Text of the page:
2-CD with 24-page booklet, 19 single titles. Playing time approx. 127 minutes.
The layman is astonished and the expert is surprised: hardly that the Germans had lost the World War they had instigated, they sharpened their lips again to sing a well-known Landser song:'Who wants to be among the soldiers? That was in the mid-fifties. When East and West fought their Cold War, the Germans were needed again. Now the Wehrmacht was recently called Bundeswehr. Wolfgang Neuss, Berlin's undisputed cabaret star no. 1 in these years, known from film, radio, stage and television, took up this explosive topic. And that twice. In his story'Two Berliners in Paris' two old front pigs, who had already lain in Russia's vastness in the mud, again set out for France and have all kinds of aha and déjà vu experiences there. And in the'Serenade for Scaredy-cat', military violinist Schüttepo, who had already fiddled the withdrawal of German troops from the Eastern Front, hopes that his musical tricks will also be in demand at NATO.
Two cabaret variations on a theme that has recently regained topicality. Both recordings feature a replay with Wolfgang Neuss, the unforgotten jack-of-all-trades of the German cabaret scene. Furthermore, Neuss buddy Wolfgang Gruner from Berlin'Porcupines', Katrin Schaake, Heinz Holl and the Johannes Rediske Quartet are part of the band. These cabaret highlights slumbered in the archives for more than forty years. Now they can finally be heard again. On a double CD from Bear-Family Records. 2 x NEUSS VON GESTERN Twice Neuss from yesterday - when yesterday was still today, this Neuss is the big number.
A comedic jack of all trades, a cabaret all-rounder, known from film, radio, vinyl, cabaret cellar, theater stage and television, omnipotent and boastful everywhere, fresh, cheeky, cheerful, free, one who carries his heart left in the right spot and is always ahead with his notorious muzzle: Wolfgang Neuss. His talent to look the people in the mouth, to speak his language, to think his thoughts and to formulate what the little man around the corner could have formulated if he had been able to make all this quickly known to Neuss as'man with the timpani'.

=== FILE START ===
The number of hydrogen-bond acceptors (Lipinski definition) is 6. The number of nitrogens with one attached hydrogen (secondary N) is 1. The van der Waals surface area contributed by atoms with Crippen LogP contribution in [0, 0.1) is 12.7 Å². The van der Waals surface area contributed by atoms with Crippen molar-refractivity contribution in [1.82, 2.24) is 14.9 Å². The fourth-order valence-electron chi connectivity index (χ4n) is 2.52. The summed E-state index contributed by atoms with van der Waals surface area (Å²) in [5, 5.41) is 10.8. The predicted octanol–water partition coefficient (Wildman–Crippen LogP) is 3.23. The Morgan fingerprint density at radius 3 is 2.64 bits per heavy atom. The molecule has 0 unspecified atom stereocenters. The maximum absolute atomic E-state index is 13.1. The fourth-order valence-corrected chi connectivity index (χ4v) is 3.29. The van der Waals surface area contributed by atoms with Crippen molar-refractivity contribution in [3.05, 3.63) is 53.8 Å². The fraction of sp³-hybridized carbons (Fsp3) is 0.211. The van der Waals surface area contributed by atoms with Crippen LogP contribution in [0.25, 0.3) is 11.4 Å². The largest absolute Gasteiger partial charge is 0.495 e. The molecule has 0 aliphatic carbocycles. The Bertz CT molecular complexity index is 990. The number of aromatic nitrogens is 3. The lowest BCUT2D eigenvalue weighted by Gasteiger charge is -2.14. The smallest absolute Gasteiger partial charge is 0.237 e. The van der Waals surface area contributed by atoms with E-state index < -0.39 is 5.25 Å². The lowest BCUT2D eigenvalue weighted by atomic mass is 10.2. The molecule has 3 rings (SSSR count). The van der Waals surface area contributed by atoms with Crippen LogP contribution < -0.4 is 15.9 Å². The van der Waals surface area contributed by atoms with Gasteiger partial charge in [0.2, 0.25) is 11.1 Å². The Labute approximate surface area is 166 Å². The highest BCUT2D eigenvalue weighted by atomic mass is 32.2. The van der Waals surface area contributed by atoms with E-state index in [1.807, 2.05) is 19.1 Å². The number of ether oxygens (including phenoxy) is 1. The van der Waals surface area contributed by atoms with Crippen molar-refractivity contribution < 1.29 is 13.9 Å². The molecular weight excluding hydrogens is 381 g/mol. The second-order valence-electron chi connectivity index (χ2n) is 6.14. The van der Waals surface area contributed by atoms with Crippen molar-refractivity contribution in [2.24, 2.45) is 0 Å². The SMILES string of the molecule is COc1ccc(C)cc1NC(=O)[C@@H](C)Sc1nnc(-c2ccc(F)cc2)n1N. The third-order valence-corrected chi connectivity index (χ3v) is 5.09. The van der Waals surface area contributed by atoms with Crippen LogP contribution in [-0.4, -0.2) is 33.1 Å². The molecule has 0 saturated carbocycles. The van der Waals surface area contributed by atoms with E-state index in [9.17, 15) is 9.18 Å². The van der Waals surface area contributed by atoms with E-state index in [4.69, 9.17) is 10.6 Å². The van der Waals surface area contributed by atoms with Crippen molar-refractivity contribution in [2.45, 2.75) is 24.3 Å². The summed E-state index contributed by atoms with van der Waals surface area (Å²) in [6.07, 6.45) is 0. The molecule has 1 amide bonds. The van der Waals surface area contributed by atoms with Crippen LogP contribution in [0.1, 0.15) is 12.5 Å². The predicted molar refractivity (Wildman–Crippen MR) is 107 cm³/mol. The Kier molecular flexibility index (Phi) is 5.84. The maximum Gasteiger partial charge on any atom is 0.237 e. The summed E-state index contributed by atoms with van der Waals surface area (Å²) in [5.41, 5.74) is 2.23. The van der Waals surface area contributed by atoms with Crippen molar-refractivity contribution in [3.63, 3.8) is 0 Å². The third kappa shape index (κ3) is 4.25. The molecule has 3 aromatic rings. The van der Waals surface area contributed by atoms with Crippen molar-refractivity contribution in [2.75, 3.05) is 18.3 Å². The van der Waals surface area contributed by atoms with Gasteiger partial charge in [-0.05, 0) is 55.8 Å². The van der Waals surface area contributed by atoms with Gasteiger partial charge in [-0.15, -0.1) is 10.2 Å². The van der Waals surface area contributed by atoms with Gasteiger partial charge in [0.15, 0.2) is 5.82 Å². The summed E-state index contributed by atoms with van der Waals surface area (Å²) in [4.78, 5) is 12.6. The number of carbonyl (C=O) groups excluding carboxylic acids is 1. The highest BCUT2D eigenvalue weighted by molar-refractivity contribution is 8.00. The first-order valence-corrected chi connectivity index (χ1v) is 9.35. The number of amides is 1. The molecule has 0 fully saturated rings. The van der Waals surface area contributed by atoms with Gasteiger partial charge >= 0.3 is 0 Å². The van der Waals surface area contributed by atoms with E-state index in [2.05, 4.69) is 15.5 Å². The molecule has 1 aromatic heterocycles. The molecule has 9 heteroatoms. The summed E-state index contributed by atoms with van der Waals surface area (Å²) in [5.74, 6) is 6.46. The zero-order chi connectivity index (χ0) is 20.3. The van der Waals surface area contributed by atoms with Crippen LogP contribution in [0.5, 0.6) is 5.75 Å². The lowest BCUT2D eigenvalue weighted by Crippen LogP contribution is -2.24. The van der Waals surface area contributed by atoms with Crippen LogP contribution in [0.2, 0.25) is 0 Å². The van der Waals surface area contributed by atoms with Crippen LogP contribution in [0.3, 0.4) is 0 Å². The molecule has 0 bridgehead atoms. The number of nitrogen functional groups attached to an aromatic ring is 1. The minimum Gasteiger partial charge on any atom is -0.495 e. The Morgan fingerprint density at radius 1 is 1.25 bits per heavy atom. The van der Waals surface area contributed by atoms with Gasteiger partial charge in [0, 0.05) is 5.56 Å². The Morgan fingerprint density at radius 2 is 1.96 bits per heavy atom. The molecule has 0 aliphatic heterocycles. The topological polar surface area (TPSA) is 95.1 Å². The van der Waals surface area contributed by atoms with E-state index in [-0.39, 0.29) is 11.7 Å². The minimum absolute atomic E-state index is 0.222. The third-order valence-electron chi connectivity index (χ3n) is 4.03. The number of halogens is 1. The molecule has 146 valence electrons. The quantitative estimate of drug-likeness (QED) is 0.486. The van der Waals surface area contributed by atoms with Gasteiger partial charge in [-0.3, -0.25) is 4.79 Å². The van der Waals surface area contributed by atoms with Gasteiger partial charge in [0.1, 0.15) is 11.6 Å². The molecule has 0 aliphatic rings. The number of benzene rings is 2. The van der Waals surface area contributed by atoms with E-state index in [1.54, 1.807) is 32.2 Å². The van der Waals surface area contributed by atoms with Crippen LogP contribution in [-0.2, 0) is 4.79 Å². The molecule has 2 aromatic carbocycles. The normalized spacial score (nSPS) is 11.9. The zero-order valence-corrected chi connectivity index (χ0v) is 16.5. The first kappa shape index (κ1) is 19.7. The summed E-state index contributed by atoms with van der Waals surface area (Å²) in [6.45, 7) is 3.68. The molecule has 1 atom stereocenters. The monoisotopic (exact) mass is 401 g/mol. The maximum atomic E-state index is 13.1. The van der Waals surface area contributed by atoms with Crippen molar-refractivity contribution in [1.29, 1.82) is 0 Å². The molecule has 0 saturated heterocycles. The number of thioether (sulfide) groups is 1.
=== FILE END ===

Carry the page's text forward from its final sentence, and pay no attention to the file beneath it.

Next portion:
The more than fifty feature films, in which he was to be seen mostly, as before in the cabaret, as a duo partner of Wolfgang Müller, soon made him popular. And they loved this banger from next door, they celebrated him when he gave tens of thousands of'them up there' tinder in front of the Berlin Waldbühne, they felt with him, when he was as cunning as he was funny, as cunning, as sly as he was embarrassed, as aggressive as he was warm, as naive as he was cunning, and a coward with civil courage, a roughneck with shame mouth and butcher's charm beat around him. Later, in the sixties, he held it with the rebellious students, took them out into the streets, mutated from jester to political clown, shot his own films, pushed from cabaret to satire with a daily political orientation and set standards with his three one-man shows'Das jüngste Rum Rum Rumcht','Neuss Testament' and'Asyl im Domizil'. Soon the Berlin-born cabaret artist from Breslau was the number one, Germany's sharpest and at the same time most popular satirist among the fun-makers. Wolfgang Neussspielt played Shakespeare and musicals, appeared in boulevard-clothing on stage and in Peter Weiss''Viet Nam Discourse'. He thought up Brandt's Ostpolitik, devised slogans like'Pack den Willy in den Tank', drummed for the SPD, campaigned for the extra-parliamentary opposition and was promptly expelled from the party. He betrayed TV murderers, was always good for a scandal and only really came to life when the mighty headwind of the powerful blew against him. He founded a satirical magazine called'Neuss Deutschland', which was anything but a harmless piece of humour to laugh at. The'organ of the Central Comedy Team of the Satirical Unity Party of Germany' carried Charlie Chaplin in the coat of arms and loudly demanded the categorical-cabaret imperative:'Comedians of all countries, unite' His sharp-tongued punch lines were feared.
When Wolfgang Neussdann had to realize that the jokes on the street and on the smooth floor of the professional politicians are made that the cabaret punch line in the cabaret cellar does not effect any change, he gave up. After what had to be said was said, he lived the protest that he had shouted out long enough for the pleasure of his clientele. He withdrew into his own four walls, which did not belong to him, wore the long hair open, set his whistle on fire, became a drug guru and from then on let it be enough. With the same determination, tenacity and perseverance with which he had previously pursued his ascent, in the seventies and eighties, cowering at home on the worn mattress, he carried out his last solo program on his own: How do I become unknown again? Nevertheless, he continued to make jokes, puns and razor-sharp punch lines. But now he told the jokes to himself or to a small circle of close friends who still stood by him when the top earner had long since become a social case. A joker who was bitterly serious about himself, about cabaret, about life. Because he wanted it that way and no different.
|Zweimal Neuss von Gestern (2-CD) 1|
|1:||ZWEI BERLINER IN PARIS: Eine musikalische|
|2:||Doppel-Conference von Wolfgang Neuss|
|Zweimal Neuss von Gestern (2-CD) 2|
|1:||SERENADE FÜR ANGSTHASEN: Ein|
|2:||kabarettistisches Solo für Neuss und eine|